Q158   Stephen Mosley: You say there is a question and it does bear investigation. Are you going to be doing that?

Mr Willetts: We are trying to ensure a proper balance of the spending so that, for example, we can continue to support post-doctoral researchers. One reason why we have slightly increased the funding for the Royal Society and the British Academy is that they have good long-term contracts for blue-skies research activity, which they are very good at identifying.[1] Yes, we are trying to make a practical contribution to tackling the problem as well.

Q159   Stephen Mosley: Earl Howe, you did mention Sir Paul Nurse's view about the funding of brilliant science. He said that science funding should become more elitist. Does the Government share the view that science funding should become more elitist? You did mention the model that he is trying to achieve by bringing a small number of people in initially, creating a brilliant organisation, creating brilliant scientists and allowing them to permeate among other organisations within the UK and bringing new people into the UKCMRI to try and ensure that this brilliance does get absorbed across the entire UK life sciences sector. Do you share that model? Do you agree with that?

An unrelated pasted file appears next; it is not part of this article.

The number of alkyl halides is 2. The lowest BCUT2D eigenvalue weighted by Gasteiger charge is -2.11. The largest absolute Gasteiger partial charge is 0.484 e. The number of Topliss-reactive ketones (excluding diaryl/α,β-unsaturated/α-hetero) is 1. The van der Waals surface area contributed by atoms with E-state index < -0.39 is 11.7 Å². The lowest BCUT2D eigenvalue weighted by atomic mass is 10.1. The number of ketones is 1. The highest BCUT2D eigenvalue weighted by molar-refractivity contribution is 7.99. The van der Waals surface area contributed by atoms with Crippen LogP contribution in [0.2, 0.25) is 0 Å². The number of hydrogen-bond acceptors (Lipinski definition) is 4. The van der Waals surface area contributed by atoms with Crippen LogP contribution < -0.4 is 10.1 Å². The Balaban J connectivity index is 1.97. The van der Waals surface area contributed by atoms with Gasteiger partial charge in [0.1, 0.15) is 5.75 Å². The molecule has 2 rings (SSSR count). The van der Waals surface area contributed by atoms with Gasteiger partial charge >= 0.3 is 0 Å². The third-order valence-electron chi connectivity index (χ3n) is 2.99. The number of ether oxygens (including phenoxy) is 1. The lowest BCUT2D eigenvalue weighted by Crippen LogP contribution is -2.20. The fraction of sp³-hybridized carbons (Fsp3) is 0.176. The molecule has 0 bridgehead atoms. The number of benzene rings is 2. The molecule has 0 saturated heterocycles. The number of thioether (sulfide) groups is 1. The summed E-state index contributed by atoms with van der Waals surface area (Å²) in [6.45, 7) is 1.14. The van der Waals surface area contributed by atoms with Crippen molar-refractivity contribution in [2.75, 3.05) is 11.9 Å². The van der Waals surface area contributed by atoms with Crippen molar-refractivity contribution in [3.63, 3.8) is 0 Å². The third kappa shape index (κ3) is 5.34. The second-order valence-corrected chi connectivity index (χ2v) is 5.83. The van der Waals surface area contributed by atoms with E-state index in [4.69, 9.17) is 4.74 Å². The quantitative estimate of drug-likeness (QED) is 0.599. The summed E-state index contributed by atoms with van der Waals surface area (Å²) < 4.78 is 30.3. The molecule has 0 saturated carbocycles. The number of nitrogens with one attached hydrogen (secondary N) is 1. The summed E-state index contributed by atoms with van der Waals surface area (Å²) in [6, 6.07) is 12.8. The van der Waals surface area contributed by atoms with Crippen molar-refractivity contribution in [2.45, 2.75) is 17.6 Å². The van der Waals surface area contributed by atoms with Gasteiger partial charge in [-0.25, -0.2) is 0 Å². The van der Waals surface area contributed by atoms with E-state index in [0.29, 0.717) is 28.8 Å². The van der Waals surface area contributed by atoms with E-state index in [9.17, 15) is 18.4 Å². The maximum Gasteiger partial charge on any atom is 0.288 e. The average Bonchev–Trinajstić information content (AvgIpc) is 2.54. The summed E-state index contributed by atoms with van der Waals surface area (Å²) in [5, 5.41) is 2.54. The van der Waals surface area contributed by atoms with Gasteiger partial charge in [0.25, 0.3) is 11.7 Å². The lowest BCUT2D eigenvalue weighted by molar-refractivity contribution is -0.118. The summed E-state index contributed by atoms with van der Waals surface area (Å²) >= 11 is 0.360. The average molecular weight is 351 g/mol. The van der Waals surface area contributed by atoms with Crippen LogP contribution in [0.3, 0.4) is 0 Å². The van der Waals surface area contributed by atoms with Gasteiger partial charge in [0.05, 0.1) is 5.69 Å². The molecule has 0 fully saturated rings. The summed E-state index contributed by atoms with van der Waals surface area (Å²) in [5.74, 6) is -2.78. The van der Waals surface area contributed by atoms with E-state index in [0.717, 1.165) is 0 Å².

Earl Howe: The second part of your question is perhaps of more relevance to me than the first part. If we look at the skills agenda, I look to my colleague to my right. What we were mindful of in making the contribution to this project, among many other factors, was that the benefits of UKCMRI would indirectly be dispersed more widely in the NHS over time by virtue of researchers migrating from London to other centres around the country. That is very often a typical pattern that we have seen in the past. Here we will have a centre of excellence in London providing the engine, the motor, for that process. It is an observed fact around the NHS that, where you have a hospital trust that has exciting work going on at the cutting edge of treatment, you not only attract the best clinicians but the standard of care goes up as well. So there is a virtuous circle in that sense.

Q160   Stephen Mosley: What would you say on the elitist point?

Earl Howe: I fear I have no view of that. I do not know whether Mr Willetts has.